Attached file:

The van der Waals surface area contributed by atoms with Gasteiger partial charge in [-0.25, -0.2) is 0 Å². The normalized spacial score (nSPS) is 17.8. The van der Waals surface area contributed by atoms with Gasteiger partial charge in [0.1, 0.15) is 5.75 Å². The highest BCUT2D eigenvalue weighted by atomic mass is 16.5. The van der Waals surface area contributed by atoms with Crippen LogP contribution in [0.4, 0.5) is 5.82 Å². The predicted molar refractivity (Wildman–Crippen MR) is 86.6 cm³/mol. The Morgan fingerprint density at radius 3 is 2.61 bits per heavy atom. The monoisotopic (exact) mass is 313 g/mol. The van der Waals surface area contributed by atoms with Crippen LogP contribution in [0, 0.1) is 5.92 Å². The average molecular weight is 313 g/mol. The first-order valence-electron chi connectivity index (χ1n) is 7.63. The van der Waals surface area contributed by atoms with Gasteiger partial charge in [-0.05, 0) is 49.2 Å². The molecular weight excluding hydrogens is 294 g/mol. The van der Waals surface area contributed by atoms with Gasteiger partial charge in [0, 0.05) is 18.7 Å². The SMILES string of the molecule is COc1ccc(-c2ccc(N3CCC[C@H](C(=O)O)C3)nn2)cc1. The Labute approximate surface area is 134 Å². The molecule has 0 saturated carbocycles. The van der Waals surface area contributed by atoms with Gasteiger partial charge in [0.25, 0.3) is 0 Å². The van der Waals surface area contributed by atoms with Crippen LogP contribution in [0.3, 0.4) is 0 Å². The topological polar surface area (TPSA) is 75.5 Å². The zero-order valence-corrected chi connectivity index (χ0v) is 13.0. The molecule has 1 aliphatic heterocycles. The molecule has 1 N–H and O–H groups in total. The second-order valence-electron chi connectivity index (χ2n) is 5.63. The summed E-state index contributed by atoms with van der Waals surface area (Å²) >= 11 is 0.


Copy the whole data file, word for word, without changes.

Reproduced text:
The van der Waals surface area contributed by atoms with Gasteiger partial charge in [-0.25, -0.2) is 0 Å². The normalized spacial score (nSPS) is 17.8. The van der Waals surface area contributed by atoms with Gasteiger partial charge in [0.1, 0.15) is 5.75 Å². The highest BCUT2D eigenvalue weighted by atomic mass is 16.5. The van der Waals surface area contributed by atoms with Crippen LogP contribution in [0.4, 0.5) is 5.82 Å². The predicted molar refractivity (Wildman–Crippen MR) is 86.6 cm³/mol. The Morgan fingerprint density at radius 3 is 2.61 bits per heavy atom. The monoisotopic (exact) mass is 313 g/mol. The van der Waals surface area contributed by atoms with Crippen LogP contribution in [0, 0.1) is 5.92 Å². The average molecular weight is 313 g/mol. The first-order valence-electron chi connectivity index (χ1n) is 7.63. The van der Waals surface area contributed by atoms with Gasteiger partial charge in [-0.05, 0) is 49.2 Å². The molecular weight excluding hydrogens is 294 g/mol. The van der Waals surface area contributed by atoms with Gasteiger partial charge in [0, 0.05) is 18.7 Å². The SMILES string of the molecule is COc1ccc(-c2ccc(N3CCC[C@H](C(=O)O)C3)nn2)cc1. The Labute approximate surface area is 134 Å². The molecule has 0 saturated carbocycles. The van der Waals surface area contributed by atoms with Gasteiger partial charge in [0.25, 0.3) is 0 Å². The van der Waals surface area contributed by atoms with Crippen LogP contribution in [0.3, 0.4) is 0 Å². The topological polar surface area (TPSA) is 75.5 Å². The zero-order valence-corrected chi connectivity index (χ0v) is 13.0. The molecule has 1 aliphatic heterocycles. The molecule has 1 N–H and O–H groups in total. The second-order valence-electron chi connectivity index (χ2n) is 5.63. The summed E-state index contributed by atoms with van der Waals surface area (Å²) >= 11 is 0.